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: Today, economic and ecological forces have finally collided and forced humankind to reassess its relationship to each. For architecture, this means facing its nemesis: the weather, with its attendant forces of instability and unpredictability. The role of architecture has always been to demarcate an area away from these forces, in which humankind can regulate its own needs. Now, the worldwide sustainability movement calls for an architecture that does not resist but incorporates or accommodates atmospheric turbulence. Arium
examines the curious relationship between weather and architecture, addressing instances where architecture has both brilliantly collaborated with and foolishly failed to anticipate weather patterns such as wind tunnels and heat exposure, and demonstrating that this relationship need not always be antagonistic. Begun as a research project under the direction of architect JÃÂ¼rgen Mayer H. from Berlin and urban designer Neeraj Bhatia from Toronto, Arium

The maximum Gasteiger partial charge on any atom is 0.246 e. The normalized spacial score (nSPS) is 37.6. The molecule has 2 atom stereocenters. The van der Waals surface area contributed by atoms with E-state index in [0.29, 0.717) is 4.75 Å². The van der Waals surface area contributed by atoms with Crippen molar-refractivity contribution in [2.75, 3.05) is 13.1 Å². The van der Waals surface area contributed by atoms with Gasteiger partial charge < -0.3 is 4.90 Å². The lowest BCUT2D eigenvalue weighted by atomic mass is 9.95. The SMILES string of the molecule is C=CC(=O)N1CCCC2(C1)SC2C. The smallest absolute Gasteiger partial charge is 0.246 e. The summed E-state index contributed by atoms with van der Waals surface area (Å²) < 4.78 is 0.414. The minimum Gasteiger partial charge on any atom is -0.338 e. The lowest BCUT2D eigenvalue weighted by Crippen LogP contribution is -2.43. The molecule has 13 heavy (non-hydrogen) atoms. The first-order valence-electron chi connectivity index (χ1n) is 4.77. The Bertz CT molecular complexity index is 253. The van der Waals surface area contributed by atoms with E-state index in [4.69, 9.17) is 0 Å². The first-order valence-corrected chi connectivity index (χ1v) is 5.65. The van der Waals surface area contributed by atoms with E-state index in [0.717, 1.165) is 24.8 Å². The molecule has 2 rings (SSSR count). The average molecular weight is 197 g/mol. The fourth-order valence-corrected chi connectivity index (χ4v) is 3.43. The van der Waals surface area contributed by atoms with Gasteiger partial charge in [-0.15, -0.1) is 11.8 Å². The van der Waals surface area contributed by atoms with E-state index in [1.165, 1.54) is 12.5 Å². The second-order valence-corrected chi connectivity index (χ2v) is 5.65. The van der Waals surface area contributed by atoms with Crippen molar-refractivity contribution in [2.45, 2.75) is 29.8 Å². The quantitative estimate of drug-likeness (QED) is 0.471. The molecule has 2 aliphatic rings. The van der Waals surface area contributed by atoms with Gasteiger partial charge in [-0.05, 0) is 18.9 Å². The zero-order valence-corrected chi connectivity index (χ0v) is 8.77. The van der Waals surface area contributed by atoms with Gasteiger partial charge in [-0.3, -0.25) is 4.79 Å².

offers a revelatory in-depth look at this urgent topic through critical examinations by George Baird, Rodolphe el-Khoury, Robert Levit, Mason White, Henry Urbach, Filiz Klassen, Marc Kushner and Dirk Hebel.